BioNMR is one of the most sensitive methods for detecting binding. Therefore, it is one of the best methods for fragment screening, where hits are expected to have low affinities (12). Fragment screening employs small compounds in an attempt to discover leads by first identifying one sub-epitope. Neighboring sub-epitopes can be produced by chemically expanding that hit, or can be found by repeating the fragment screen with the first site saturated. This is an extremely efficient way to explore chemical space (13). In the conventional approach, using larger compounds, one hopes that two or three sub-epitopes are present on a single molecule. Therefore, fragment screening has a clear mathematical advantage – if one assumes three sub-epitopes were found by screening 100 fragments, to have these three sub-epitopes present on a single molecule would require screening 1003 (one million) conventional molecules.
There are now many examples of promising leads that have been discovered via fragment screening, and several examples of approved drugs which were developed starting with leads derived from fragment screening (14, 15, 16), including cases starting with BioNMR screening (2).
We have discussed proteins as targets for small molecule drug discovery because this has been the most traditional route, but all of the BioNMR methods just described can be used when the target is DNA or RNA (17).
In addition to the studies just described, which are rapid but of somewhat lower resolution, it is possible to determine full detailed 3D structures of proteins and protein-ligand complexes (Figure 5), and of DNA and RNA, using BioNMR (18). These efforts take longer and require more material, but yield structures with resolution that can be comparable to X-ray crystallography. BioNMR structures can be essential when the target of interest refuses to crystallize. This highlights the versatility of BioNMR, where one can fine-tune speed and resolution to fit one’s needs, as opposed to X-ray crystallography which is an all-or-nothing technique.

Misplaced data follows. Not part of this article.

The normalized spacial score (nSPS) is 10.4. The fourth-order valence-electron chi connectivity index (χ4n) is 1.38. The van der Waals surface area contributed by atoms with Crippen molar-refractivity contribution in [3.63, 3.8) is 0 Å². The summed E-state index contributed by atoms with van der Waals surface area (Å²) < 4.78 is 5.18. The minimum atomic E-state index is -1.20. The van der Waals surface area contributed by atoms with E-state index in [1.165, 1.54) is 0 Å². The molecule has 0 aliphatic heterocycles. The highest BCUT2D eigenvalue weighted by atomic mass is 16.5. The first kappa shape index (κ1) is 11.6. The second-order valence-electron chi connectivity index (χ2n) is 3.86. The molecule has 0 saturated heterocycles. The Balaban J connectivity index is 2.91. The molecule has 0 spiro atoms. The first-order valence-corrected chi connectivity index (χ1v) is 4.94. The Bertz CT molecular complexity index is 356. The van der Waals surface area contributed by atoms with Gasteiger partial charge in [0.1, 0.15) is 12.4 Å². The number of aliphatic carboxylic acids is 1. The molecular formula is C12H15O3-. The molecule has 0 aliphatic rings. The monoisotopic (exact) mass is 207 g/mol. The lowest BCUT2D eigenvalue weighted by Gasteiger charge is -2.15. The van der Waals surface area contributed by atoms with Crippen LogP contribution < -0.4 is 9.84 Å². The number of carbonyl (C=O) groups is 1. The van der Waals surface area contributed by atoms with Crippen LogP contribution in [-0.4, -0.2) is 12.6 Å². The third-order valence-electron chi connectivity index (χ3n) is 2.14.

II. Medium-Sized Drugs
There is a growing interest in developing drugs in the molecular weight range of 1 to 5 kD. These are primarily peptides, macrocycles, and targeted protein degraders (TPDs). These molecules are large enough to have intricate 3D structures of their own. So, in addition to learning how they interact with their protein targets, it is very valuable to obtain structures of the molecules themselves. BioNMR can determine full, detailed structures for this class of molecule. In fact, it is usually impossible to obtain X-ray crystal structures of molecules in this size range.
Peptide, macrocycle, and TPD leads typically have deficiencies with regard to solubility and stability, which need to be improved along with potency during a drug optimization program. Having a structure of the lead allows one to intelligently design modifications, rather than make random changes and hope for improvement. For example, it has been shown that helical peptides can be stabilized via covalent linkage of side-chains (20), and by replacement of amino acid residues with organic spacers (Figure 6). These strategies require having the structure of the parent molecule to know where to locate these modifications, and how to correctly space them. TPDs have also been stabilized by replacing portions with more rigid spacers (21), and a structure of the TPD can be very useful for guiding this process.
Molecules in this size range are large enough to have what one may call “binding sites” where they interact with their target proteins. Accordingly, BioNMR can be used to map these sites, and provide binding footprints, as previously described for proteins. These studies may, in fact, also benefit by having the peptide, macrocycle, or TPD labeled with 15N and/or 13C. This can be accomplished synthetically.